Lucid as in…..expressed clearly; easy to understand.”
My last conversation with Lucid Fitzpatrick, author of the novelettes “d’Anima” and “Hymn For The Romanticist” was on February 22, 2020, just as the Covid-19 pandemic was beginning its steady rise. Residing in the Chicago area, my adopted hometown, Lucid and I began our most recent about the changing weather pattern in the Windy City.
“About the fall weather, well it’s starting to get a little cooler outside,” he says with a wry chuckle and nods toward the infamous Chicago winters affectionately known as “The Hawk”.
We then launched into a discussion about the Wim Hof Method, a cold exposure health and wellness regimen that we have a shared interest in. Lucid proceeds to tell me that because the temperature had dropped to 40 degrees this morning, he was elated to have been able to do his cold exposure routine outside this morning.
“I went outside in shorts and a cutoff t-shirt and sat outside for 15 minutes listening to some comedy.”
Curious, I asked him what that experience was like. He responds,
“Ice baths are way harder. I sat out and discovered that this is not hard at all. But ask me again in January and maybe I’ll have a different story.”
At this point, he launched into a brief soliloquy about the thermodynamics of water and “how it’s different from air. And the fact that it’s so harsh getting into the water and experiencing a slow burn, or slow cool down and…”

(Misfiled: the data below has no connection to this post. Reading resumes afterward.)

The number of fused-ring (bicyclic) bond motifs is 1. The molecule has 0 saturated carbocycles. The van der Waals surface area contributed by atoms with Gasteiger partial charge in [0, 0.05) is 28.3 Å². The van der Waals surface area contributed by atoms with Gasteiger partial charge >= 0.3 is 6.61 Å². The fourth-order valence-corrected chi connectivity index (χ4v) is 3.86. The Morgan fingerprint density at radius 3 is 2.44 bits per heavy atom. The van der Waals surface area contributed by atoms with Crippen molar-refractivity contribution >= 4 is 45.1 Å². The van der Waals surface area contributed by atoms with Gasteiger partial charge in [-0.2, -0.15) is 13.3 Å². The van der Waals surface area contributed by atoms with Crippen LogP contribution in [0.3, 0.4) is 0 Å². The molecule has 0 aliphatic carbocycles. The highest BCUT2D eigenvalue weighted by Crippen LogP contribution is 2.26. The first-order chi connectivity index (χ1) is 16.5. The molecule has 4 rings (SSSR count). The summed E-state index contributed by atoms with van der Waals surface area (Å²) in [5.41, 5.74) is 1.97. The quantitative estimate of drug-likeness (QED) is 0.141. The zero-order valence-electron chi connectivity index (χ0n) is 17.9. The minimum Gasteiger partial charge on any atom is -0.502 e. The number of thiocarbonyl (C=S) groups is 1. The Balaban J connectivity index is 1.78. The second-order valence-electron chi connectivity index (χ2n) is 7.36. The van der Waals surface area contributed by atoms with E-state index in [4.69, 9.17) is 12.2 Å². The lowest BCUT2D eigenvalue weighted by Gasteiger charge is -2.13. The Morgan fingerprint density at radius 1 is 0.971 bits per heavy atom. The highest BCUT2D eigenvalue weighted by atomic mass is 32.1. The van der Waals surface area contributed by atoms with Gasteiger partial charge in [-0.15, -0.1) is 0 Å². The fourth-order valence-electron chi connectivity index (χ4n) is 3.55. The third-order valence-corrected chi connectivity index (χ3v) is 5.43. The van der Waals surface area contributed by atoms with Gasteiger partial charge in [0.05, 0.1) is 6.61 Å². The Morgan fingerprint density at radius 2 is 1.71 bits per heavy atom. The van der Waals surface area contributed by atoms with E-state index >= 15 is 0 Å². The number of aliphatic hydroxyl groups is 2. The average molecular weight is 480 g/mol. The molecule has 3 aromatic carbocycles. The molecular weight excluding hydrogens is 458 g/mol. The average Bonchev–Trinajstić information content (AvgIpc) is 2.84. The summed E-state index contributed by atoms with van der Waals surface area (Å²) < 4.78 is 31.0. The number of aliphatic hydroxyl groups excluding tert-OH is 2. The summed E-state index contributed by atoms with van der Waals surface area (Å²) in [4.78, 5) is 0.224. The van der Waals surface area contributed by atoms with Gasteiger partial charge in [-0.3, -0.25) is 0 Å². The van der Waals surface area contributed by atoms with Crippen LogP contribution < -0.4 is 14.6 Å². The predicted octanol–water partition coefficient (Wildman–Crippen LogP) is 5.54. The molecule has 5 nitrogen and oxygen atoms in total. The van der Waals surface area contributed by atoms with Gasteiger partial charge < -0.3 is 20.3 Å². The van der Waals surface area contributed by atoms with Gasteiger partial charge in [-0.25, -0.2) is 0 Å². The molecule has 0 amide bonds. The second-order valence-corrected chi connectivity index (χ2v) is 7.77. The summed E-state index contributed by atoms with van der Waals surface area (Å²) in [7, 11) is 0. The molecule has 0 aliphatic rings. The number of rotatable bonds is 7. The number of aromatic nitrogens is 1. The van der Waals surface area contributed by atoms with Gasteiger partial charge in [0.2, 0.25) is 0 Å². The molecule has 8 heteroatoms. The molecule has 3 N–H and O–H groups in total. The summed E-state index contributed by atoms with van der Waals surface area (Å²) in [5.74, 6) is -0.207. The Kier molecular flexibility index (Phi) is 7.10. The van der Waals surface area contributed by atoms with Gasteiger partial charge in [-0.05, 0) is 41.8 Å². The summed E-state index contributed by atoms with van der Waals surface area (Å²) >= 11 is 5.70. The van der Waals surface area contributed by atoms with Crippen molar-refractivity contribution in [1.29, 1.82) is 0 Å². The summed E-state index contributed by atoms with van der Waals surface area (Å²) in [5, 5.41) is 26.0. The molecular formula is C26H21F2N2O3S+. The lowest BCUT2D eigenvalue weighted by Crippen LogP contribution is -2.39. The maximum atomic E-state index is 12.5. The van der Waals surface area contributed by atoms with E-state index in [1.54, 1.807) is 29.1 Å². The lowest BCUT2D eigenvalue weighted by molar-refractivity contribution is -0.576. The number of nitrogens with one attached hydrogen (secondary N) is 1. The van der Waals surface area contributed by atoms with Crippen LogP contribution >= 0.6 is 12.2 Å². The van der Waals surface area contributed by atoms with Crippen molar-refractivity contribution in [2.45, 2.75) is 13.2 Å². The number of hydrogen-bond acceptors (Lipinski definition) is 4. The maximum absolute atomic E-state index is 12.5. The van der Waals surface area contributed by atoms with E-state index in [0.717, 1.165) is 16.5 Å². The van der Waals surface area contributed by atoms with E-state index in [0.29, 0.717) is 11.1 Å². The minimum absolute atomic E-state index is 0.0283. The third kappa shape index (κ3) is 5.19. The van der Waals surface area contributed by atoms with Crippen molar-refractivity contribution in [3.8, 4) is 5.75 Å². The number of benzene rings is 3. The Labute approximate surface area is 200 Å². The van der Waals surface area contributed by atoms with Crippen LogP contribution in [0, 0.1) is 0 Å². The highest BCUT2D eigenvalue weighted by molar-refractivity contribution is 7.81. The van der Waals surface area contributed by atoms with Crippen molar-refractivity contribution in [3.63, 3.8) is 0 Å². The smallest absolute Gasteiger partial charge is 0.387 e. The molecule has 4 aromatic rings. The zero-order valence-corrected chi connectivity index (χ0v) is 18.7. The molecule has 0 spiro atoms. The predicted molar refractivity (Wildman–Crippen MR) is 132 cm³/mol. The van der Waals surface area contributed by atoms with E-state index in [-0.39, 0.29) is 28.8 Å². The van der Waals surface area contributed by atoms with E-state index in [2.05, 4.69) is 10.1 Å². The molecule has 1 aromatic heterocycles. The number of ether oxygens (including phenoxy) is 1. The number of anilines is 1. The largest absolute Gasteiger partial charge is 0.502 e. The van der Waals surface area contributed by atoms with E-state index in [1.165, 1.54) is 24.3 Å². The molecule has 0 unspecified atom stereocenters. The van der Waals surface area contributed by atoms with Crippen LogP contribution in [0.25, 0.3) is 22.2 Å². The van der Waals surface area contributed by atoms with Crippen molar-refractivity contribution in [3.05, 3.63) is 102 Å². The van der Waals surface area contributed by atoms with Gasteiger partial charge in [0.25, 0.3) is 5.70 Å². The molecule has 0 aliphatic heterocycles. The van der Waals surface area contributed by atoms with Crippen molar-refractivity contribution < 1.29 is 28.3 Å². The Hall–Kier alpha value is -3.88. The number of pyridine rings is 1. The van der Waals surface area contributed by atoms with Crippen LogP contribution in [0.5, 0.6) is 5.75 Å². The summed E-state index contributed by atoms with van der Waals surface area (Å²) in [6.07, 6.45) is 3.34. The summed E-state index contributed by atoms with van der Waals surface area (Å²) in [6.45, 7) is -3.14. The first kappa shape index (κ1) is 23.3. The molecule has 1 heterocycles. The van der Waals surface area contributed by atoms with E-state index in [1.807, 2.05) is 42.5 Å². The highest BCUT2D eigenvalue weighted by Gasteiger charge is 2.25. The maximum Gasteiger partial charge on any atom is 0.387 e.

I then proceed to interrupt him with my own cold exposure experience that morning fueling a minute or so of macho back and forth
Me: “Yeah, well, I took a cold shower this morning. So, I’m up to maybe a maximum of four minutes.”
Lucid: I can sit in an ice bath pretty well.
Lucid: “The shower’s harder.”
Me: “Is it?”
Lucid: “Yes, because the water’s hitting you and moving. It makes it difficult to get settled.
After pontificating for a bit on the merits of The Wim Hof Method, I asked Lucid for an update on what has been occurring in his life since we last talked amid the pandemic taking shape. He offered this:
“Personally, I’m over it. I’m trying to live my life as much as I can. And I hate the word ‘before times’ that I hear talked about often in social media. I try to live my life as if it doesn’t exist as much as I can, which is hard. And I try to put myself in positions where I don’t have to think about it or deal with it, right? So, whenever I have a chance to do things in an outdoor setting or something along those lines, so that I don’t have to think about having a mask coming, that's the route I take. I try to put myself in situations where I’m around people I know who are of the same mindset. But I have to say that it was tough navigating this for a long time.”